But it never stopped speaking to me. The voices of my main characters, Sabrina and Alex, kept at me, never letting me be. Even when I wasn't writing on it actively, they both made sure I did constructive things that at least were part of the entire process. It's never been a secret how much in love with Alexander, my literary crush,  I was and am. He may have been born of the love I bore my then boyfriend, but I finally realized that he'd grown beyond that boundary. Alex was his own man (errrmm...vampire). Sabrina is a bit of me...and a bit of what I'd like to be, I guess. They became my solid supporters and nagged me to at least finish their story. I didn't get my personal happy ending, but I owed them theirs. It was the least I could I do.

The funny thing is this: it wasn't just Alex and Sabrina who became so large in my mind. The other characters did too. Even the bad guys. They became, in all their highly individual ways, my best friends. The streaks of light in the darkness of my mind. They were so much more than JUST characters. They were my children in a way only an artist's creation can be. I love them. As I wrote further, I realized I was feeling all THEY felt. Their struggles, their story, their pain, their joy...was my own.

I drug my feet at the end...the last chapter was the hardest. I had to say goodbye..and I didn't want to. The though of NOT working on the book took my breath away. For so long it had been inside of me and now it was in front of me on the screen.

I have tried, unsuccessfully, to begin the editing process several times. I am at war with between what NEEDS to be done and realizing that at some point, my baby will be growing up on its own. I think I discovered that as much as I thought I needed Alex and Bri.....they need to break away and hopefully, find their way across the world and into other hearts beside my own.

Last night, I went rummaging and found The Box. Yes, I'd held onto it all these years. Never once has it been opened in 20 years. All taped up and mocking me the entire time, yet I never found the courage to chuck it. I opened it up, in the dark hours when I couldn't sleep and since everyone else sleeping in the house, I scuttled to the bathroom and by the dim light in there, I curled up on the cold floor and read it. For the first time in forever, I once more revisited that tiny world.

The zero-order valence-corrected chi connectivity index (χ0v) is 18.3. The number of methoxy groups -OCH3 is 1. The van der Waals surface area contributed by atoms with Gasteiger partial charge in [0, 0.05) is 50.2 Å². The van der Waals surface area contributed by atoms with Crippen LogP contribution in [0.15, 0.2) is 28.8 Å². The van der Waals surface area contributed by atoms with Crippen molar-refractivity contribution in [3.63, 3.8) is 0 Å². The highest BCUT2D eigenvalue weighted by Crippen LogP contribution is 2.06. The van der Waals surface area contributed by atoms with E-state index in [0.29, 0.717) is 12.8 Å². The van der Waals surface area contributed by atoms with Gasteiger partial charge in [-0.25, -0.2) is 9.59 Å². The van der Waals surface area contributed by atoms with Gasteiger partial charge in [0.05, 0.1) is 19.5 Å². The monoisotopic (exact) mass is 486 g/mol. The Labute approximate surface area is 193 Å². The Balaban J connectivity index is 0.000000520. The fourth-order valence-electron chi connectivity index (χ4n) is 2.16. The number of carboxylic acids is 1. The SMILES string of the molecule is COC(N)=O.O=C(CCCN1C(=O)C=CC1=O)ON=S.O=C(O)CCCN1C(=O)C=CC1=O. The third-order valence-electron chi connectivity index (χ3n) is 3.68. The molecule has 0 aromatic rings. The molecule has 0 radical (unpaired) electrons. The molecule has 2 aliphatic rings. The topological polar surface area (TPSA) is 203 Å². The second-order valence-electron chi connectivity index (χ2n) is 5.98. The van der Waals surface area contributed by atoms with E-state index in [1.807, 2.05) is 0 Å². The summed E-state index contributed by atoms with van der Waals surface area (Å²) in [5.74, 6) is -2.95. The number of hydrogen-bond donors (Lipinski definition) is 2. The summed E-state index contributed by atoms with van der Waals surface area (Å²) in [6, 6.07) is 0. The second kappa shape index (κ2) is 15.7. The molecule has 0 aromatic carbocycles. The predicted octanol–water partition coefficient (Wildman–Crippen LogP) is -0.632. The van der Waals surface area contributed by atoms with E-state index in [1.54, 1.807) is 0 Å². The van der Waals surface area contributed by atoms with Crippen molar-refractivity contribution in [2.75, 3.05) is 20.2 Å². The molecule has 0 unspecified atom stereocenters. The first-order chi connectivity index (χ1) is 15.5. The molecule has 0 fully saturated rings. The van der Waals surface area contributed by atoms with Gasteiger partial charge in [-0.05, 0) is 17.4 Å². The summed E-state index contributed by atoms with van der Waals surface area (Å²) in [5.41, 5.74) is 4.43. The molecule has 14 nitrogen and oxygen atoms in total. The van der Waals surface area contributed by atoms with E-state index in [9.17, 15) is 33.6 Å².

And I saw what the publisher had meant. Every one of those criticisms was spot on.  Ain't that a bitch? I found myself rubbing my head at a few points and snorting. It was a WTF moment for sure. That manuscript sucked. I packed it back up and have plans for it somewhere down the line.

But I know why it seemed so shallow, so empty. Now, I know.

At age 23, I hadn't really lived yet. I hadn't experienced a tenth of what the next 20 years would bring me. How could I write about rage, despair, pain and loss when I hadn't known it? How could I create people or worlds based on such a slim margin of comparison? What did I know, then, of extraordinary bliss and extreme anguish? I've always been a firm believer in that one should write what they know.

Bottom line, 20 years ago..I didn't know a thing.

And now I do. Well, some things anyway.

I'm standing at that crossroad I mentioned at the beginning. Two paths are before me. One will lead me into the unknown, the road where I man up, do the edits and began submissions. I can take it now, the advice and criticism. I AM a writer, no matter if I'm published or not. I succeeded in doing what I'd set out to do....tell a story. The other road is the safe road. The road were I do nothing. The road where I put Timeless Night into a box, tape it up and put it to the back of my closet to gather dust.

So what road do I take? Where do I go?

I go onward. And take the road less traveled.

And maybe, after all, my Happy Ending lies down that trail after all.


  1. You Edit and Submit SFAM. Never give up on that dream.

  2. Having just had my 42nd birthday less than two weeks before your 43rd, I understand this oh too well. Only difference is, I had never written anything before. Maybe that turned out to be a good thing :)

  3. That's my girl! Never give up! Never surrender! Writing is a learning process. With every word written and every word crossed out, you learn something.

  4. Oh, my amazing laotong! *Hugs you so close for a minute* You can not put that world in a box. If you do, it will be like killing those characters. And that would be such a waste of the last few months! Do the edits my love. The rest must be left up to Fate.

  5. *hugs them all* Thanks guys. I mean that. it's been a long time coming..this moment, this book. I think I just had cold feet for a moment. <3

  6. I can't wait to read this. *hugs you tight* You've got me very intrigued to say the least.